On June 22nd, the American Society of Clinical Oncology (ASCO) published a conceptual framework for assessing the value of new cancer treatment options based on clinical benefit, toxicities/side effects, and cost. The document is incredibly significant for patients in that the framework allows for a person-centered patient-provider discussion on cancer care and looks beyond what is typically considered in a clinical outcomes discussion: cost and quality of life.
Ideally the framework will facilitate patient-provider conversations around the relative value of the newer (and often more costly) cancer therapies compared with established treatments. The document may also help guide patient-provider conversations about cancer treatment options and choices, and support shared decision making by considering personalized patient values and goals.
In this new age of personalized medicine, the framework has the potential to add the person back into personalized. In describing the framework, ASCO states:
Because patient perception of value is so individualized, it is crucial that discussions with patients include an assessment of which treatments are most likely to support their needs, goals, and preferences….
However, quality of life measures and patient-reported outcomes are not a part of the actual framework because they are difficult to measure quantitatively.
Within the value framework, ASCO defines value as a combination of three factors:
- Clinical benefit (efficacy of a treatment in either eradicating or slowing cancer progression)
- Toxicity (a treatment’s documented side effects)
- Cost (individual patient costs based on insurance as well as the total cost of the drug when purchased from the manufacturer)
To calculate value across these three factors, the framework introduces the idea of a “Net Health Benefit” score, or NHB. The NHB is derived using the published clinical outcomes (overall improvement or progression-free survival) data as well as the side effects & toxicity data to give a more accurate picture of true treatment benefit.
The value framework allows for this NHB score to be represented side by side with projected costs of treatment, allowing the patient to visualize the course of treatment across several factors and determine value based on their personal preferences and circumstances.
Further acknowledging the nuances of cancer treatment and individualized care, ASCO has created two flavors of the value framework:
- One for patients with early-stage cancer when the goal of treatment is to eliminate the cancer.
- The other for patients with advanced cancer, where the goals of treatment are to “control the growth of the cancer, maintain good health as long as possible, lessen the symptoms of the cancer, and provide the best quality of life.” 1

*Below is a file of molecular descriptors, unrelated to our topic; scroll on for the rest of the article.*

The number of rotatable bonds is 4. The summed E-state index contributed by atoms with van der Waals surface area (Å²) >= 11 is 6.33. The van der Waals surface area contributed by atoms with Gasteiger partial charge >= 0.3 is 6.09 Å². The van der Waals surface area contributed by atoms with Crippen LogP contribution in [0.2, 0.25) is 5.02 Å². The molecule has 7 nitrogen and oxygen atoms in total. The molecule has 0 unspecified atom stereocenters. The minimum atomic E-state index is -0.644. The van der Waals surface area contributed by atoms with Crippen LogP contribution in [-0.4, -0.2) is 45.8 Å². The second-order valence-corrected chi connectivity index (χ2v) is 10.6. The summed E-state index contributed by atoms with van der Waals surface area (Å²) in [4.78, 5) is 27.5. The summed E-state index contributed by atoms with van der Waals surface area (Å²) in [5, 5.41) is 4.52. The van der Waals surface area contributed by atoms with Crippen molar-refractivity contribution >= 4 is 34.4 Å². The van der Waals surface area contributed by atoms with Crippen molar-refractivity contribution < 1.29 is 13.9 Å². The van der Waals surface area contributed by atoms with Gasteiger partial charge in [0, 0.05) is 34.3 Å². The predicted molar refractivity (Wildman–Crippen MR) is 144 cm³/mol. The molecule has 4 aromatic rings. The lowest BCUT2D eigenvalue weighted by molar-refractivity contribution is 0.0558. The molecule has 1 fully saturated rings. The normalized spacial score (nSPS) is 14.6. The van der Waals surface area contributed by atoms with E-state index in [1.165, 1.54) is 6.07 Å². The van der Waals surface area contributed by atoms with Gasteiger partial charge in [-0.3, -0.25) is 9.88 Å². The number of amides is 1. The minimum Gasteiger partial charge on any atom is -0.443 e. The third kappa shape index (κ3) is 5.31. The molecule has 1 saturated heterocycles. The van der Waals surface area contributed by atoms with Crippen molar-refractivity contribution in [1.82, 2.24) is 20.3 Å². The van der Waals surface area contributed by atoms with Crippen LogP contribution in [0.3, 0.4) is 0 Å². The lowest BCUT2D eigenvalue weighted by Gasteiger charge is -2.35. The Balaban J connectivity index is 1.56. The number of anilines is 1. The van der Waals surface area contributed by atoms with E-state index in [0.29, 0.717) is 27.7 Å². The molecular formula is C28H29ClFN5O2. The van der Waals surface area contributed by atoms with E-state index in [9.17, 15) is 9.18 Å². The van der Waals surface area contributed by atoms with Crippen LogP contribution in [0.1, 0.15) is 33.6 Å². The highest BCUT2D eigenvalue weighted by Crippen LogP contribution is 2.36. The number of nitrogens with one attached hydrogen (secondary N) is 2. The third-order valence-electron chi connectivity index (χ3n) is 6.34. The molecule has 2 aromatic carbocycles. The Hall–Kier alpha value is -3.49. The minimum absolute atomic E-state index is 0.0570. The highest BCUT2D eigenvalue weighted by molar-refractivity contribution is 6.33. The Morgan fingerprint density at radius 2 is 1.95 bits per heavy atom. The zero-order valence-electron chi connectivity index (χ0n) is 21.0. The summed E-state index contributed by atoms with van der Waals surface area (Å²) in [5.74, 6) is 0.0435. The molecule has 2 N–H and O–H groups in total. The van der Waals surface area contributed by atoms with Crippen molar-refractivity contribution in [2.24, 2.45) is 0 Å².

ASCO emphasizes that the proposed framework is intended to empower patients with clear information, and should not be used to limit patient choice. “This framework is about weighing the options, not limiting them,” said Dr. Vose. “It should not be used to replace physician judgment or patient preference.”
“Value and cost are among the biggest issues in healthcare today, but there are few tools to help doctors and patients objectively assess benefits, side effects and costs,” said ASCO President Julie M. Vose, MD, MBA, FASCO. “Our goal is to help oncologists and their patients weigh potential treatment options based on high-quality scientific evidence and a thoughtful assessment of each patient’s needs and goals. In publishing this initial version of the framework, just the beginning of the process, we hope to drive discussion and debate about a critically important issue.” 2
Perhaps one of the most exciting elements about the value framework publication is the open request for public comment. ASCO will be accepting feedback on the framework through August 21st. You may peruse the Conceptual Framework to Assess the Value of Cancer Treatment Options here: http://jco.ascopubs.org/content/early/2015/06/16/JCO.2015.61.6706 and you may download a copy of the Patient and Caregivers: Understanding ASCO’s Conceptual Framework for Assessing the Benefits, Side Effects, and Costs of Treatments for People Living with Cancer document here http://www.asco.org/sites/www.asco.org/files/patient_and_survivor_value_framework_companion_guide.pdf
Comments are being collected through August 21st at: http://www.surveymonkey.com/s/Valueframework
Our #hcldr chat on Tuesday, August 18, 2015, at 8:30 PM ET (for your local time click here), will discuss the following aspects of the ASCO Framework:
- T1: How should we define VALUE in cancer care? Are ASCO’s suggested measures (clinical outcomes, toxicity, cost) the best approach?
- T2: How might patient’s individual treatment goals and quality of life measures be drawn into patient-provider discussions of value?
- T3: How might decision frameworks like ASCO’s for cancer care, be used to impact other aspects of care (ie: cost of drugs)?
- T4: Please share any additional feedback on the ASCO Conceptual Framework to Assess Value in Cancer Treatment?
According to ASCO:
Comments will inform the evolution of the value framework, which will be modified in response to feedback and updated as new data are developed about the utility and impact of new treatments in different clinical scenarios. Ultimately, ASCO plans to use the framework as the basis of physician-guided tools for day-to-day use in clinical settings. ASCO will move quickly to address input received, although the specific timeline for future steps is not yet determined.”
Balancing Act – Colin Harris ADE https://flic.kr/p/8PW6dT